Barcelona sneaks in secret hearing with Arbitration Court

From the moment Barcelona were found guilty of child trafficking for a second time they announced that they would appeal to the Court of Arbitration in Sport.  Technically the appeal would be against the decision of the FIFA Appeals Committee to confirm the decision taken by the FIFA Disciplinary Chamber in which the club was sanctioned with a transfer ban for two periods, a fine of 450,000 Swiss Francs and a reprimand.

With no newspapers or broadcast media wanting to cover what is an embarrassing story for Barcelona, I’ve tried to keep an eye on matters by watching the CAS list of cases.

But it seems that I have not been active enough, or that even hearing dates have become secret, because it appears that FC Barcelona has filed an appeal at CAS against the sanction after the club was (to use the technical language) found to have infringed the FIFA Regulations on the Status and Transfer of Players in relation to the registration of a number of minor players.

Now it is possible that I missed the listing of the appeal on the CAS website – but given the secrecy of the appeal it is possible that Barcelona persuaded CAS not to list the appeal for some reason.  A worrying development if true.

In its appeal to the CAS, which was held in secret the club asked either for an annulment of the FIFA decision or a lighter sanction.   It seems that CAS agreed to what it calls its “expedited procedure” which means that while most organisations have to wait months for a hearing this one has gone straight through.  Thus if CAS find in Barcelona’s favour they will be free to transfer in January.

It seems that the hearing was held at the CAS Court Office on 5 December 2014 and a decision has been promised before the end of 2014.

This secrecy (or at very best lack of publicity and lack of media coverage everywhere except on one site other than this) is frustrating to say the least.

The case first came to our attention nearly two years ago when Fifa blocked Barcelona from selecting children from South Korea, France, Nigeria and Cameroon for competitive matches.   This followed the strengthening of Fifa transfer rules in 2010 after the first allegations emerged that clubs were involved in child trafficking with agents touring third world countries in particular promising riches to families if they could take their children away.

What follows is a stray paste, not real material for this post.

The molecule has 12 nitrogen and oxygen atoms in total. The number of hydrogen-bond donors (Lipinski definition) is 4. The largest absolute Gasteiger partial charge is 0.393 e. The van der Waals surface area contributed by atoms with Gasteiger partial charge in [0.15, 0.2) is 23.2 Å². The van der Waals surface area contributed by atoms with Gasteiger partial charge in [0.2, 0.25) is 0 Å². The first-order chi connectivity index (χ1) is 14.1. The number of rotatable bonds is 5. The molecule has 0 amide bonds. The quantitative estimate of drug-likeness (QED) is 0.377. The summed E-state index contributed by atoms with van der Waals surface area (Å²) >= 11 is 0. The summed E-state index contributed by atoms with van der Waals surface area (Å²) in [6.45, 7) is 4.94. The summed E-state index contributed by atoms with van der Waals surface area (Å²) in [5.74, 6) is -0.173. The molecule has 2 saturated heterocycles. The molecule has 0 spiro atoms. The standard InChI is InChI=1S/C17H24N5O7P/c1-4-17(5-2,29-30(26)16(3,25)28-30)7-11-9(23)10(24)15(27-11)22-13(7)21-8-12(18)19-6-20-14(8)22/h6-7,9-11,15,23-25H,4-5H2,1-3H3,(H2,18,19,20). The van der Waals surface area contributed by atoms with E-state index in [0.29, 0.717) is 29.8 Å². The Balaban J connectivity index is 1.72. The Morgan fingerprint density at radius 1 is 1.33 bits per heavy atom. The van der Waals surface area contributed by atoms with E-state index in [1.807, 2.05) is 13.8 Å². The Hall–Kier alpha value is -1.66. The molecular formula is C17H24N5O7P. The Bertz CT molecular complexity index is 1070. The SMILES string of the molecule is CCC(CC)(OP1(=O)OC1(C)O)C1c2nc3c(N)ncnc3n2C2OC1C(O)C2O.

Many went, and most were abandoned when their talent was revealed to be not high enough for clubs, but Barcelona was implicated in the trade.

Meanwhile with the CAS at the moment not covering itself in democratic glory (court cases should be widely listed guys and held in public – otherwise how can we ever believe things are not fixed?) Fifa has been clearing up some of its mess largely by hearing complaints against itself (a clever trick if anyone ever accuses you of anything) and announcing the results.

Michael Garcia’s complaint about the summary of his report that was published by Hans-Joachim Eckert and which contained, he said, “numerous materially incomplete and erroneous representations” has been dismissed by… well, Fifa.

The appeals committee is now involved in the scandal, but still found it possible to declare that the summary “does not constitute a decision and as such is neither legally binding nor appealable”

Meanwhile, the two whistleblowers who worked on the Qatari and Australia bid had their complaints that the summary failed to protect their anonymity thrown out.

The disciplinary committee found that there was no complaint to answer.

Next up Fifa’s executive committee will meet in Morocco, and will  vote on whether a redacted version of Garcia’s report should be made public as Garcia himself wants.

But where this will get anyone is not clear, since Russia did not co-operate with the enquiry claiming that when bidding for the world cup it rented computer and those have gone back to the leasing company and they have wiped the hard drive.

With both issues now coming to the fore we should be able to see the working relationship between CAS and Fifa.   CAS’ credibility in being a fair and open court has gone given that the vitally important appeal by Barcelona is being held in secret – an ominous sign given that Barcelona’s defence in the first trial and its repeated defence in the first appeal was basically, “We are Barcelona we don’t traffick children, our academy is world class”.

The question is, if there is a defence, why was it not brought out at the first hearing?  If there is no defence then CAS should side at once with Fifa.  If there is a defence, we are left utterly in the dark not knowing what the hell is going on.

So in terms of football’s secret society, no change there.

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19 Replies to “Barcelona sneaks in secret hearing with Arbitration Court”

  1. Fifa examining themselves, judging themselves, declaring themselves free from any wrongdoing… how on earth can the rest of the football world accept this?
    Maybe because….they are all doing the same things themselves?

  2. Thanks for this post. It is utterly depressing that the corridors of power and governance in this beautiful game is peopled by a gang of cheats. Reminds one of the old story of Ali Baba and the forty thieves.

  3. Of topic but I just noticed that the tv ads for FIFA 15 have Barcelona playing man city.
    Strange that’s how the CL draw turned out but it could just me.

  4. In football terms this is just so depressing.

    It’s bad enough that it’s happening.

    What makes it worse is that you just KNEW that this was going to happen.